“The Stone which the builders rejected has become the cornerstone…”
One of the blessings of the “Stay-At-Home-Order” or “Sheltering-in- Place” is the fact that each day is open-ended. I don’t need to hurry up to get ready to drive to work because I am working from home. I don’t have the pressure of deadlines except for the ever-present bills that need to be paid. And I have no excuse for not taking a daily brisk morning walk.
On Easter Sunday I set out walking and I felt somewhat heavy and sad. This is the first Easter since I was six or seven years old that I am not singing in a choir or several choirs for the services. Since I have been used to planning the liturgies for the Triduum of Holy (Maundy) Thursday, Good Friday, the Vigil and Sunday, the solitude of Holy Week was truly a void for me. I am sure that I am not alone in feeling that loss of contact with a faith community and singing Easter Alleluias in full voice.
As I walked along my eyes spotted a beautifully painted rock that was placed on someone’s stairs standing upside down. I thought to myself…well that is fitting as our whole world feels upside down. I walked another block and hidden in the path was another painted rock…and then another…and then another. My heart began to lighten and I felt like a child on an Easter egg hunt! Where would I find the next rock? How would it be painted? Who did this thoughtful thing? My sadness turned to joy as I marveled at this simple gift of beauty in unexpected places.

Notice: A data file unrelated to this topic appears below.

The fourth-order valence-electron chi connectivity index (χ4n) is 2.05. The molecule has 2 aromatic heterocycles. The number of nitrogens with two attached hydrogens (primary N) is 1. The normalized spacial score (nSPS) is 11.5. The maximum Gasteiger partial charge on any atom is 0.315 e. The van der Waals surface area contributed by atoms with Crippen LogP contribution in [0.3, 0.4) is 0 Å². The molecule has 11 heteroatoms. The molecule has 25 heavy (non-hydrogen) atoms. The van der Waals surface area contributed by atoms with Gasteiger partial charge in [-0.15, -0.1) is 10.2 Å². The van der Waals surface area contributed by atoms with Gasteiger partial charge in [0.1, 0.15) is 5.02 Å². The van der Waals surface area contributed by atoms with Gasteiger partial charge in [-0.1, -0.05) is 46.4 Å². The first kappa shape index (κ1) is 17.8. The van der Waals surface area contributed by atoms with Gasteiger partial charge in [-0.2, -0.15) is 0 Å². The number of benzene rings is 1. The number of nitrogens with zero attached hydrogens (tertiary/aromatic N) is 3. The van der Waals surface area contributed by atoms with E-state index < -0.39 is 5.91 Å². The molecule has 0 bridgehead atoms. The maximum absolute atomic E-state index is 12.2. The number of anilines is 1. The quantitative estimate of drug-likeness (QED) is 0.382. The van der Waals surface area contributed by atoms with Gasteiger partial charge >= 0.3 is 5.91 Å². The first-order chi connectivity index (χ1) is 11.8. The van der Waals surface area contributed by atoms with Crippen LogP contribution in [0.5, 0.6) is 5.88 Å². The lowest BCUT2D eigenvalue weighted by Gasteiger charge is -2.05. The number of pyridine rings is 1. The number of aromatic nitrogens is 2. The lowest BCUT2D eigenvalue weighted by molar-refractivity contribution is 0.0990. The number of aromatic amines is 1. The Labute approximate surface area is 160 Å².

Then I thought about the apostles and women disciples on that first Easter. They too were filled with tremendous grief, sadness, and loss over the death of Jesus. They felt frightened, anxious, and afraid of the unknown future ahead of them. They were totally surprised as Jesus appeared to them either alone, like Mary in the garden, or in a group in the upper room. They never knew when he would come. Just like the painted rocks, Jesus’ presence was a surprise and a delight. They wanted to cling to him, but Jesus challenged them to go out to the whole world and be witnesses to the Resurrection. They were forever changed.
I wanted to pick up one of the rocks and keep it. But I decided to leave them nesting in their various locations so they would be a surprise and a joy for others to find. Just as Jesus disappeared from the sight of the disciples, so all the rocks have now disappeared. But the challenge for the first followers of Jesus and for us today is to remember the joy we experienced at seeing Jesus and experiencing His Risen Glory. The invitation is to live with hope and trust that Jesus will appear to us each day in surprising ways if we keep our eyes and heart open.
By the Lord has this been done; it is wonderful in our eyes.” Psalm118
Barbara has been involved with IVC San Diego almost since its beginning. She has served as Animator, Spiritual Reflector, interim Director, and member of the Regional Advisory Council (2005 to the present). Barbara works part-time as a social worker at Catholic Charities Diocese of San Diego, is the director of her family’s foundation (The Menard Family Foundation), and is a long-time benefactor to IVC.
IVC By the Numbers
25 – Years of service to the poor and marginalized
$25.43 – Estimated national value of each service hour
$17,495.84 – Economic impact of one IVC service member’s time, talent, and expertise